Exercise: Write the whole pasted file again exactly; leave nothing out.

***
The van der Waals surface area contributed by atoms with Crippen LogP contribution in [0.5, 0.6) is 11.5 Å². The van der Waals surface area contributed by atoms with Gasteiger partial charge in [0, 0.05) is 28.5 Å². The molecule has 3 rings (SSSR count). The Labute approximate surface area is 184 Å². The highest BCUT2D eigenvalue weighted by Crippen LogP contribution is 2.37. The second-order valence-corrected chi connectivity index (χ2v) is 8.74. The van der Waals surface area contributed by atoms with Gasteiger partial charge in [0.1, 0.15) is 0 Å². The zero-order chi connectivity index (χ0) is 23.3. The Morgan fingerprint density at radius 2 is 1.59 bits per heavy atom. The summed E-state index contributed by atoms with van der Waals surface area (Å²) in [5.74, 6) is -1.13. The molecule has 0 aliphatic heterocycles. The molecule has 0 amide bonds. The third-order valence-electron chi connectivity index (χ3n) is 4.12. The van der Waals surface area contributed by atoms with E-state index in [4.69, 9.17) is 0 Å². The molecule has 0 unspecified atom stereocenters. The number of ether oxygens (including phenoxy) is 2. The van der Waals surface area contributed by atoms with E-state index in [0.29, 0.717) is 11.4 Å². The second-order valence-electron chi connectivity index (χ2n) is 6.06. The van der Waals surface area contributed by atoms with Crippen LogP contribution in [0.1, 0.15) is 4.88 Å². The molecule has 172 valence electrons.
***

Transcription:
The van der Waals surface area contributed by atoms with Crippen LogP contribution in [0.5, 0.6) is 11.5 Å². The van der Waals surface area contributed by atoms with Gasteiger partial charge in [0, 0.05) is 28.5 Å². The molecule has 3 rings (SSSR count). The Labute approximate surface area is 184 Å². The highest BCUT2D eigenvalue weighted by Crippen LogP contribution is 2.37. The second-order valence-corrected chi connectivity index (χ2v) is 8.74. The van der Waals surface area contributed by atoms with Gasteiger partial charge in [0.1, 0.15) is 0 Å². The zero-order chi connectivity index (χ0) is 23.3. The Morgan fingerprint density at radius 2 is 1.59 bits per heavy atom. The summed E-state index contributed by atoms with van der Waals surface area (Å²) in [5.74, 6) is -1.13. The molecule has 0 aliphatic heterocycles. The molecule has 0 amide bonds. The third-order valence-electron chi connectivity index (χ3n) is 4.12. The van der Waals surface area contributed by atoms with E-state index in [4.69, 9.17) is 0 Å². The molecule has 0 unspecified atom stereocenters. The number of ether oxygens (including phenoxy) is 2. The van der Waals surface area contributed by atoms with E-state index in [0.29, 0.717) is 11.4 Å². The second-order valence-electron chi connectivity index (χ2n) is 6.06. The van der Waals surface area contributed by atoms with Crippen LogP contribution in [0.1, 0.15) is 4.88 Å². The molecule has 172 valence electrons.